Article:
- "Since, however, it would be very tedious, in such a volume as this, to reckon up the successions of all the Churches, we do put to confusion all those who, in whatever manner, whether by an evil self-pleasing, by vainglory, or by blindness and perverse opinion, assemble in unauthorized meetings; [we do this, I say,] by indicating that tradition derived from the apostles, of the very great, the very ancient, and universally known Church founded and organized at Rome by the two most glorious apostles, Peter and Paul; as also [by pointing out] the faith preached to men, which comes down to our time by means of the successions of the bishops. For it is a matter of necessity that every Church should agree with this Church, on account of its pre- eminent authority, that is, the faithful everywhere, inasmuch as the apostolical tradition has been preserved continuously by those [faithful men] who exist everywhere."(Irenaeus 1885, Book III, Chapter 3)
- Gregory of Tours is the first to mention a tradition which held Irenaeus to be a martyr
- This work was first published in 1907 in Armenian, along with a German translation by Adolf von Harnack. It is Harnack who divided the text into one hundred numbered sections.
- "But it is not possible that the Gospels can be either more or fewer in number than they are. For since there are four zones of the world in which we live, and four principal winds, while the church has been scattered throughout the world, and since the 'pillar and ground' of the Church is the Gospel and the spirit of life, it is fitting that she should have four pillars, breathing incorruption on every side, and vivifying human afresh. From this fact, it is evident that the Logos, the fashioner demiourgos of all, he that sits on the cherubim and holds all things together, when he was manifested to humanity, gave us the gospel under four forms but bound together by one spirit."(Irenaeus 1885, Book III, Chapter 11, Section 8)
- McDonald & Sanders 2001, pp. 280, 310 summarizing Irenaeus 1885, Book III, Chapter 11, Section 7: the Ebionites use Matthew's Gospel, Marcion mutilates Luke's, the Docetists use Mark's, the Valentinians use John's
- Irenaeus, in 'Against Heresies', quotes 626 times from all 4 Gospels; from Acts 54 times."
- "Wherefore we must obey the priests of the Church who have succession from the Apostles, as we have shown, who, together with succession in the episcopate, have received the certain mark of truth according to the will of the Father; all others, however, are to be suspected, who separated themselves from the principal succession.(Irenaeus 1885, Book IV, Chapter 26)
- Irenaeus himself tells us (Irenaeus 1885, Book III, Chapter 3, Section 4) cf Eusebius 1890, Book V Chapter 20, Section 5ff that in his 'youth' he saw Polycarp, the Bishop of Smyrna who was martyred c156. This is the evidence used to assume that Irenaeus was born in Smyrna during the 130s–140s.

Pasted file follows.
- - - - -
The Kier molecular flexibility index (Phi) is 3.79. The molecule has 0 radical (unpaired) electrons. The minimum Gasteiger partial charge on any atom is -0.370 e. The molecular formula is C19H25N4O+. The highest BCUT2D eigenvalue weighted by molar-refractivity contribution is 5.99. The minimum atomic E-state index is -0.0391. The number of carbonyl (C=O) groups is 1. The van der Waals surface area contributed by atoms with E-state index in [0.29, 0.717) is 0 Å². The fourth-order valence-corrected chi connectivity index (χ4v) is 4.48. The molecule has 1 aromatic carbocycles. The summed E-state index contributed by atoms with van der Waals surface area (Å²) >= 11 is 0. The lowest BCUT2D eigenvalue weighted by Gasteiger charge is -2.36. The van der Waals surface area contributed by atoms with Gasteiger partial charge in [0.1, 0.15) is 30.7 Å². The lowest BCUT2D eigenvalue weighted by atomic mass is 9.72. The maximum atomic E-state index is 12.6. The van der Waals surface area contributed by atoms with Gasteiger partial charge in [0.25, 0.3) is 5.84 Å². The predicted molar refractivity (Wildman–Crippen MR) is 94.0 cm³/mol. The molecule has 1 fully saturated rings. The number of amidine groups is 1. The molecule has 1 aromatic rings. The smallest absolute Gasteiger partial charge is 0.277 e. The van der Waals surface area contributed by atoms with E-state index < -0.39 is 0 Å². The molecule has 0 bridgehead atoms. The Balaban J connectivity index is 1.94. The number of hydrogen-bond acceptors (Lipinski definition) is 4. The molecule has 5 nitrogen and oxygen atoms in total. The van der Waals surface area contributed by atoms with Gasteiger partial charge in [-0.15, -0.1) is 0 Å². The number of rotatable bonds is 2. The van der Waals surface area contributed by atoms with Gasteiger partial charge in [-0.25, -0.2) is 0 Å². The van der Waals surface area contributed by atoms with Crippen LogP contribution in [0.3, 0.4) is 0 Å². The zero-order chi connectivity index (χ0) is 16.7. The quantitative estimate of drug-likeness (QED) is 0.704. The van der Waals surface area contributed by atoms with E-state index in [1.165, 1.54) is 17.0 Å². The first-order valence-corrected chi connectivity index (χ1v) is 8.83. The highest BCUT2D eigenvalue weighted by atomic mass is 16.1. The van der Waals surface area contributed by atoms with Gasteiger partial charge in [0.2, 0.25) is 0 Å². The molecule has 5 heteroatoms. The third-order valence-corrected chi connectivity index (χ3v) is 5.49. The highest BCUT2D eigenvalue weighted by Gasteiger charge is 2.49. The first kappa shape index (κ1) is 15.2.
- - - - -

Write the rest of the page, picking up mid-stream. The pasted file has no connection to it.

- For other theories of atonement see Atonement in Christianity
- Papandrea, James L., The First Theologians: Irenaeus and Tertullian, Video on YouTube
- Jurgens 1970, p. 84.
- Eusebius 1890, Book V Chapter 5.
- Poncelet 1910.
- Cross & Livingstone 2005, p. 852.
- Durant 1972.
- Wingren n.d.
- Brown 1997, p. 14.
- Calendarium Romanum, Libreria Editrice Vaticana, 1969, p. 96
- "The Calendar". The Church of England. Retrieved 27 March 2021.
- Eusebius 1890, Book V Chapter 4, Section 1.
- Irenaeus 1885, Book I, Chapter 2.
- Irenaeus 1885, Book IV, Chapter 2.
- Irenaeus 1885, Book I, Chapter 13, Section 7.
- Eusebius 1890, Book V Chapter 24, Section 1ff.
- Grant 2006, p. 6.
- Irenaeus 1885, Book III, Chapter 4.
- "St. Irenaeus of Lyon". Orthodox Church Quotes.
- Most 1991, p. 76.
- Pagels 2005, p. 54.
- Hartog 2015, pp. 199, 200.
- Pagels 1979, p. 90.
- Ehrman 2005, p. 122.
- Stark 2007, Ch. 6.
- Davis 2010.
- Tixeront 1920, Section IV.
- Eusebius 1890, Book V Chapter 20, Section 1.
- Irenaeus 1885a.
- Chadwick 1993, p. 83.
- Norris 2004, p. 47.
- Farmer 1997.
- Nielsen 1968, pp. 48–49.
- Irenaeus 1885, Book III, Chapter 4, Section 2.
- Irenaeus 1885, Book IV, Chapter 33, Section 7.
- Parvis 2012, p. 20.
- Harris 1985.
- McDonald & Sanders 2001, p. 277.
- McDonald & Sanders 2001, p. 280.
- McDonald & Sanders 2001, p. 368.
- McDonald & Sanders 2001, p. 267.
- Grant 1965, p. 154.
- Hoh 1919, pp. 189–197.
- Blackwell 2011, p. 36.
- Irenaeus 1885, Book IV, Chapter 33, Section 8.
- Irenaeus 1885, Book III, Chapter 22, Section 3.
- Carol 1986, pp. 172–174.
- Irenaeus 1885, Book III, Chapter 18, Section 7.
- Irenaeus 1885, Book III, Chapter 21, Section 9–10.
- Irenaeus 1885, Book V, Chapter 21, Section 1.
- Klager 2007, p. 462, note 158.
- Litwa 2014, pp. 324–325.
- Bandstra 1970, pp. 47, 57.
- Irenaeus 1885, Book II, Chapter 22, Section 5.
- Irenaeus 1920, p. §77.
- "Pontius Pilate". Britannica.com. Retrieved 21 March 2012.
- Jona Lendering. "Judaea". Livius.org. Retrieved 21 March 2012.
- Bruce 1965.
- Bandstra 1970, p. 48.